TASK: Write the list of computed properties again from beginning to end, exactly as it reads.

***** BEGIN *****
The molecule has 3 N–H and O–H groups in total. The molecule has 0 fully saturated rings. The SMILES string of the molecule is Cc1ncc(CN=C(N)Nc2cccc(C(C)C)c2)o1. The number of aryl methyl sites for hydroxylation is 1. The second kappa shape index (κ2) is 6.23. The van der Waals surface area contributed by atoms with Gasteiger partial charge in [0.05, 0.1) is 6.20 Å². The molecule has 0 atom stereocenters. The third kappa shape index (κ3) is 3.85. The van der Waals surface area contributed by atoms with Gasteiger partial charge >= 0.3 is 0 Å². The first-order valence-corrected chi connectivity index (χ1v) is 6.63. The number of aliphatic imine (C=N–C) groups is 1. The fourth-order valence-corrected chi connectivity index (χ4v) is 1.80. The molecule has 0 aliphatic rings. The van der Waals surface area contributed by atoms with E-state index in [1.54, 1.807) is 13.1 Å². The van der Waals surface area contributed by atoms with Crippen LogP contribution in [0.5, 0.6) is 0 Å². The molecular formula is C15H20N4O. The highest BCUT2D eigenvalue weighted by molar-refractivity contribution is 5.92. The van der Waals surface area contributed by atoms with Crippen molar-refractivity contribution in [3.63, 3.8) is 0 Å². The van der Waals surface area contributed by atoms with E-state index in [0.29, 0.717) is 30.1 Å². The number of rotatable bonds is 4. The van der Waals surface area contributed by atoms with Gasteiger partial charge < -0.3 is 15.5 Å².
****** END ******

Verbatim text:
The molecule has 3 N–H and O–H groups in total. The molecule has 0 fully saturated rings. The SMILES string of the molecule is Cc1ncc(CN=C(N)Nc2cccc(C(C)C)c2)o1. The number of aryl methyl sites for hydroxylation is 1. The second kappa shape index (κ2) is 6.23. The van der Waals surface area contributed by atoms with Gasteiger partial charge in [0.05, 0.1) is 6.20 Å². The molecule has 0 atom stereocenters. The third kappa shape index (κ3) is 3.85. The van der Waals surface area contributed by atoms with Gasteiger partial charge >= 0.3 is 0 Å². The first-order valence-corrected chi connectivity index (χ1v) is 6.63. The number of aliphatic imine (C=N–C) groups is 1. The fourth-order valence-corrected chi connectivity index (χ4v) is 1.80. The molecule has 0 aliphatic rings. The van der Waals surface area contributed by atoms with E-state index in [1.54, 1.807) is 13.1 Å². The van der Waals surface area contributed by atoms with Crippen LogP contribution in [0.5, 0.6) is 0 Å². The molecular formula is C15H20N4O. The highest BCUT2D eigenvalue weighted by molar-refractivity contribution is 5.92. The van der Waals surface area contributed by atoms with Crippen molar-refractivity contribution in [3.63, 3.8) is 0 Å². The van der Waals surface area contributed by atoms with E-state index in [0.29, 0.717) is 30.1 Å². The number of rotatable bonds is 4. The van der Waals surface area contributed by atoms with Gasteiger partial charge < -0.3 is 15.5 Å².